Gazprom declares force majeure on contracts: press
Russia's Gazprom has declared force majeure on gas supplies to at least one major customer in Europe, according to a letter from the company dated July 14 and seen by Reuters on July 18.
The letter said Gazprom could not fulfil its supply obligations owing to "extraordinary" circumstances beyond its control. A source told Reuters that the letter concerned supplies via the Nord Stream 1 pipeline, which flows Russian gas to Germany and other major markets in central Europe.
The EU has vowed to eliminate Russian gas imports by 2027 in response to Moscow's war in Ukraine, but Gazprom has already cut supplies significantly over the last few months – a move that European leaders have claimed is an effort to destabilise European energy markets.
Gazprom has already cut supply to Europe by over 55% this year, and is set to pump 70bn m3 less gas to the continent over the course of 2022.
The company has blamed Siemens' failure to return a gas turbine on time for the 60% reduction in gas flow via Nord Stream 1 in the weeks prior to the pipeline's closure for 10 days of scheduled maintenance on July 11. The government of Canada, where the unit was repaired, issued a sanctions exemption that allows its return.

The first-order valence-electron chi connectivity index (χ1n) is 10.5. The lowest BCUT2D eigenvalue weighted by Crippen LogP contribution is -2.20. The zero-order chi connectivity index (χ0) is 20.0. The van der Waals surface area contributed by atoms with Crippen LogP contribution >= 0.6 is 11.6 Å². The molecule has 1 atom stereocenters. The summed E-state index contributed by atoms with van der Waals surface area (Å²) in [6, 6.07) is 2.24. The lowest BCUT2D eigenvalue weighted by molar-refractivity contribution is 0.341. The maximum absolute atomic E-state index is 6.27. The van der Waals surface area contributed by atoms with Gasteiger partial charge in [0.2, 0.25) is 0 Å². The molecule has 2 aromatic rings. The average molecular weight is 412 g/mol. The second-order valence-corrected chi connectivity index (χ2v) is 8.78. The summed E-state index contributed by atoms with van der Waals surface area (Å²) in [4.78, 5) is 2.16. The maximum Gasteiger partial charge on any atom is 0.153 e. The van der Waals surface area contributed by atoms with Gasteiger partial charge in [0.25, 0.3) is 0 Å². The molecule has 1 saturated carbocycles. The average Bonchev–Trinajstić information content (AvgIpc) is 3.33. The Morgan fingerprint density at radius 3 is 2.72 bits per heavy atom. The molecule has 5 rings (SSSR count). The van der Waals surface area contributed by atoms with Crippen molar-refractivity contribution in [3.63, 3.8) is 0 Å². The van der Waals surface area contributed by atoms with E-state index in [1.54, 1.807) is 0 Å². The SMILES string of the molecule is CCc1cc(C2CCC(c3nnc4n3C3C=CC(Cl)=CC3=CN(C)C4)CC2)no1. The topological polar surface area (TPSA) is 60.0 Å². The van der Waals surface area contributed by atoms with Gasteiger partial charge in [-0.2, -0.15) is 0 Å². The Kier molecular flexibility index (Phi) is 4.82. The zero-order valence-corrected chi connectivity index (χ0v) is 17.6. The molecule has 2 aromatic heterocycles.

The Moscow-based Kommersant newspaper has reported that the unit was delivered on a plane to Germany on July 17. Previously it was expected to be delivered by boat, which would have taken considerably longer. It will take another five to seven days to arrive in Russia, assuming no logistical and customs problems, according to Kommersant. It will then take three or four days to be reinstalled and commissioned at the Portovaya compressor station.